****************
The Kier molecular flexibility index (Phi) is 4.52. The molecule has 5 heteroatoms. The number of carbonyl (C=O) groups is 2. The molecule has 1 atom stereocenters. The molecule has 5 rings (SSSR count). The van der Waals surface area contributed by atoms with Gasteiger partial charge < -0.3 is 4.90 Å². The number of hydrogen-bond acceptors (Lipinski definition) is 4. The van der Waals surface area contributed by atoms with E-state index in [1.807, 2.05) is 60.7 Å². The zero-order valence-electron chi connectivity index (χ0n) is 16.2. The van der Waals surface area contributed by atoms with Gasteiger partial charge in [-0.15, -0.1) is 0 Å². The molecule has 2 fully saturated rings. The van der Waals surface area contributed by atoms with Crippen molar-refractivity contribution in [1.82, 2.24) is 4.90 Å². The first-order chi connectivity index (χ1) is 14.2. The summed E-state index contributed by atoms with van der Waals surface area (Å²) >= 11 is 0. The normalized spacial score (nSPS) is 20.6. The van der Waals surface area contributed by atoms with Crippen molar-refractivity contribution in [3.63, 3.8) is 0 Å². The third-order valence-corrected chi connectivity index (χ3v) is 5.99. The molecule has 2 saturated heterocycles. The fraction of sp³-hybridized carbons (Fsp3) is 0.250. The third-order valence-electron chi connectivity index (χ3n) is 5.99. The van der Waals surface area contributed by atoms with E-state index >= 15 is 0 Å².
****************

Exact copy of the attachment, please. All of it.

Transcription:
The Kier molecular flexibility index (Phi) is 4.52. The molecule has 5 heteroatoms. The number of carbonyl (C=O) groups is 2. The molecule has 1 atom stereocenters. The molecule has 5 rings (SSSR count). The van der Waals surface area contributed by atoms with Gasteiger partial charge < -0.3 is 4.90 Å². The number of hydrogen-bond acceptors (Lipinski definition) is 4. The van der Waals surface area contributed by atoms with E-state index in [1.807, 2.05) is 60.7 Å². The zero-order valence-electron chi connectivity index (χ0n) is 16.2. The van der Waals surface area contributed by atoms with Gasteiger partial charge in [-0.15, -0.1) is 0 Å². The molecule has 2 fully saturated rings. The van der Waals surface area contributed by atoms with Crippen molar-refractivity contribution in [1.82, 2.24) is 4.90 Å². The first-order chi connectivity index (χ1) is 14.2. The summed E-state index contributed by atoms with van der Waals surface area (Å²) >= 11 is 0. The normalized spacial score (nSPS) is 20.6. The van der Waals surface area contributed by atoms with Crippen molar-refractivity contribution in [3.63, 3.8) is 0 Å². The third-order valence-corrected chi connectivity index (χ3v) is 5.99. The molecule has 2 saturated heterocycles. The fraction of sp³-hybridized carbons (Fsp3) is 0.250. The third-order valence-electron chi connectivity index (χ3n) is 5.99. The van der Waals surface area contributed by atoms with E-state index >= 15 is 0 Å².